As the leading group working for reform of Title IX, we are writing to take issue with your latest piece on this critical topic [The silent enemy of men's sports; 5/23]. Let’s first straighten out some inaccuracies and errors:
You write, “Colleges have indeed axed hundreds of men’s teams in the Title IX era, often while explicitly scapegoating the law.” First, the number of men’s teams that have been cut during that time is actually in the thousands, according to the NCAA’s own data. What’s more, the vast majority of men’s teams that have survived must endure strict caps on their roster size, which further chokes off opportunity for male athletes. So, the overall impact is far more than the hundreds of teams that may have received anecdotal attention when they were eliminated.
Also, it’s very rare that a particular school will openly admit that Title IX enforcement pressure is the overriding reason they must cut and cap men’s teams. We study the issue intently and there’s only one recent example of that that we’ve seen — when James Madison administrators conceded that Title IX enforcement was the chief reason they cut several teams. College administrators realize, of course, that citing Title IX as the guiding reason will mean a swift and painful denunciation from groups like the Women’s Sports Foundation and National Women’s Law Center — and the journalists that work hand in hand with those groups, like ESPN and USA Today (more on that in a minute).
You write that “Universities can comply with Title IX by showing that they are meeting the athletic interests and abilities of their male and female students but the law says nothing about how they meet that demand.” [Emphasis in original]. The reality is that WSF and NWLC threaten lawsuits against schools that even consider complying using that third prong of the enforcement test — and the NCAA and Department of Education pressure schools against using that method too. That’s why all those groups have have fought so hard to scuttle the one surefire method of gauging student interest — simply asking them by using a reliable survey instrument. Without a reliable way to prove they are meeting interest, one that is legally sound, schools instead use the first prong of the compliance test which is called “proportionality” — a legalese term that has the exact same effect as a gender quota.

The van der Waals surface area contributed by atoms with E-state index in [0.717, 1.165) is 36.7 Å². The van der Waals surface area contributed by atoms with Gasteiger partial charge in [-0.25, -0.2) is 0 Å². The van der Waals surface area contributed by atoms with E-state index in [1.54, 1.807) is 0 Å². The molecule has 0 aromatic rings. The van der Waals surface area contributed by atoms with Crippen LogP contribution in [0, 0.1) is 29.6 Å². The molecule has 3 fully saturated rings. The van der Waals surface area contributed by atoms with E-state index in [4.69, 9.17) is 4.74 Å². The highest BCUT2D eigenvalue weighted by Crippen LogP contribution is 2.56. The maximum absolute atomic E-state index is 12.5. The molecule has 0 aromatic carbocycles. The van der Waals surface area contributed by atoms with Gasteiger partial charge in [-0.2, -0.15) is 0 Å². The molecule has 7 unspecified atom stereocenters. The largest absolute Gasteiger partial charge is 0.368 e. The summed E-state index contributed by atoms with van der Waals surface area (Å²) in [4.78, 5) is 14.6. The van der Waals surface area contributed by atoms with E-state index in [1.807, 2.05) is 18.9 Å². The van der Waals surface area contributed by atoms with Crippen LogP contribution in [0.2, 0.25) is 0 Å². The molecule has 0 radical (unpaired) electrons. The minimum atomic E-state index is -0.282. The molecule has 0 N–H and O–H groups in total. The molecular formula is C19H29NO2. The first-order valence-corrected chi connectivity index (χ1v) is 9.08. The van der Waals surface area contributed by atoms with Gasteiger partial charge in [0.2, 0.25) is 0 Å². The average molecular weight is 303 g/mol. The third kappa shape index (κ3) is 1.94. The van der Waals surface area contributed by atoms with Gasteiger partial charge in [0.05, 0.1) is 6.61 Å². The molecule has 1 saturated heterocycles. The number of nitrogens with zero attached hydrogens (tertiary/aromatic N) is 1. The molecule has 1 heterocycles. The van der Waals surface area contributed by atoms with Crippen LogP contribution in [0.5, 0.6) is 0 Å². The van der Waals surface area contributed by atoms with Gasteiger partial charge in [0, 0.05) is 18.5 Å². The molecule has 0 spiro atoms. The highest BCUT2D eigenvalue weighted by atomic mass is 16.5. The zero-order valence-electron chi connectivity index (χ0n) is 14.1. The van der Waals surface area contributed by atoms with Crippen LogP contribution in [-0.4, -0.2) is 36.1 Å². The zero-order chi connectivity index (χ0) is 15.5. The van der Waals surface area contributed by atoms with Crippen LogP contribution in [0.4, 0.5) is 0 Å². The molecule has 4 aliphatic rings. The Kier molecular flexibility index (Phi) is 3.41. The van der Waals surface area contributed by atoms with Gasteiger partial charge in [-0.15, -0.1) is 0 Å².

You urge that the many athletes, coaches, parents, and administrators pushing for reform of Title IX should put our “preconceptions aside and just look at the data.” Actually, we have. Here’s a study we did not long ago using the NCAA’s own aggregate participation data. When you factor in the additional schools that join NCAA each year and bring in their teams and athletes, it’s clear to see that virtually all men’s sports are in decline with only a couple holding flat.
It’s worth noting that the NCAA will not publicly release its underlying, source data — that is, the participation numbers they have been collecting from individual member schools for decades. Has the NCAA been manipulating the overall, aggregate data that they do release, in order to paper over the full extent of the harm being done to men’s athletics? Until the NCAA comes clean with the full files, we’ll never know. Peter, it should offend you as a journalist that the NCAA is withholding this critical data — and we hope you will join us in demanding its release.
Citing public opinion surveys on Title IX is also misleading. Those surveys are almost always commissioned by gender activist groups like WSF, using slanted questions guaranteed to get positive feedback. Even when news organizations attempt a measurably sound poll, as the New York Times and CBS did recently, the questions are laughably skewed. Here’s how they phrased the key question: ”Which of the following comes closest to your view about Title IX? 1) It is not strong enough…2) It is adequate but should be more strictly enforced…3) It is adequate and no change is needed…4) It is no longer necessary and should be repealed.” But when we invited people who had been impacted by Title IX enforcement to share their first hand, unedited viewpoints, more than six thousand responded. These are the athletes, parents, and coaches that reporters like you, Peter, seem to think don’t know enough about the issue.
The article presents a lengthy proposal for alternative ways that schools can issue scholarships. That is an important issue — and here’s a recent study we did that shows just how badly the men’s side of college sports gets treated in that regard. But scholarship allocation has nothing to do with the artificial quota that is imposed on schools by proportionality. That’s because schools are forced to eliminate athletes and teams whether they are on scholarship or not — and that is the primary harm being done by the current enforcement regime.
Finally, here’s what is most galling about your piece. ESPN is an active and large contributor to the Women’s Sports Foundation, the leading advocacy and lobbying group that is fighting against reform of the law. ESPN’s coverage of the issue is presented to readers and viewers as objective and fair-minded — when the reality is that ESPN is working in close concert with agenda-driven advocates on the issue. We have asked ESPN for some justification of this glaring conflict of interest and have never received an answer. We also brought the matter to the attention of the Poynter Institute, which is supposed to be a watchdog on ESPN’s ethics, and they told us they were too busy to look into it.
Little wonder that American Sports Council has been shunted aside in ESPN’s bandwagon, rah-rah coverage of the 40th anniversary of Title IX. Peter, you never reached out to us for input into your piece but we would invite you to respond to the points we are making here — and we would certainly be glad to have the dialogue appear on ESPN’s platform.
Jim McCarthy, Director of Media Relations
American Sports Council